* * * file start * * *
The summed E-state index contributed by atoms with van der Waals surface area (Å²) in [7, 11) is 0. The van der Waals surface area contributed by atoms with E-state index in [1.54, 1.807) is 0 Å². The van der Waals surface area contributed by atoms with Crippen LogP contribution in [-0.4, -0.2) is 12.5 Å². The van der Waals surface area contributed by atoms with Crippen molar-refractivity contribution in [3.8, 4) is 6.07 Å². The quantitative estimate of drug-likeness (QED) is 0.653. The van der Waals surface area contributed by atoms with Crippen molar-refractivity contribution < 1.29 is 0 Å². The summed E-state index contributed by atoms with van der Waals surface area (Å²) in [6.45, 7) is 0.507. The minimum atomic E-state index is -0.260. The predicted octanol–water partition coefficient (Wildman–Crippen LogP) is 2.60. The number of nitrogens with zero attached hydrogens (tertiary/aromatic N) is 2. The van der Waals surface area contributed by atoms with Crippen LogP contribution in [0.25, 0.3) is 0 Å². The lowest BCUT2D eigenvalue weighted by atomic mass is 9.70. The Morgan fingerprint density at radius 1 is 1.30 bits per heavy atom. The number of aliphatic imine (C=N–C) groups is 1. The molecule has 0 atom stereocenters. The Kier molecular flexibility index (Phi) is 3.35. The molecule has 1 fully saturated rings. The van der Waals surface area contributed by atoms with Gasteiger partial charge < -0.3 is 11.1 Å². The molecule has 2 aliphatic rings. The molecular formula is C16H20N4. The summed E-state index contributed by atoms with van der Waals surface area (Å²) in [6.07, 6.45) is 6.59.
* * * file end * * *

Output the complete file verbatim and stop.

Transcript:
The summed E-state index contributed by atoms with van der Waals surface area (Å²) in [7, 11) is 0. The van der Waals surface area contributed by atoms with E-state index in [1.54, 1.807) is 0 Å². The van der Waals surface area contributed by atoms with Crippen LogP contribution in [-0.4, -0.2) is 12.5 Å². The van der Waals surface area contributed by atoms with Crippen molar-refractivity contribution in [3.8, 4) is 6.07 Å². The quantitative estimate of drug-likeness (QED) is 0.653. The van der Waals surface area contributed by atoms with Crippen molar-refractivity contribution < 1.29 is 0 Å². The summed E-state index contributed by atoms with van der Waals surface area (Å²) in [6.45, 7) is 0.507. The minimum atomic E-state index is -0.260. The predicted octanol–water partition coefficient (Wildman–Crippen LogP) is 2.60. The number of nitrogens with zero attached hydrogens (tertiary/aromatic N) is 2. The van der Waals surface area contributed by atoms with Crippen LogP contribution in [0.25, 0.3) is 0 Å². The lowest BCUT2D eigenvalue weighted by atomic mass is 9.70. The Morgan fingerprint density at radius 1 is 1.30 bits per heavy atom. The number of aliphatic imine (C=N–C) groups is 1. The molecule has 0 atom stereocenters. The Kier molecular flexibility index (Phi) is 3.35. The molecule has 1 fully saturated rings. The van der Waals surface area contributed by atoms with Gasteiger partial charge < -0.3 is 11.1 Å². The molecule has 2 aliphatic rings. The molecular formula is C16H20N4. The summed E-state index contributed by atoms with van der Waals surface area (Å²) in [6.07, 6.45) is 6.59.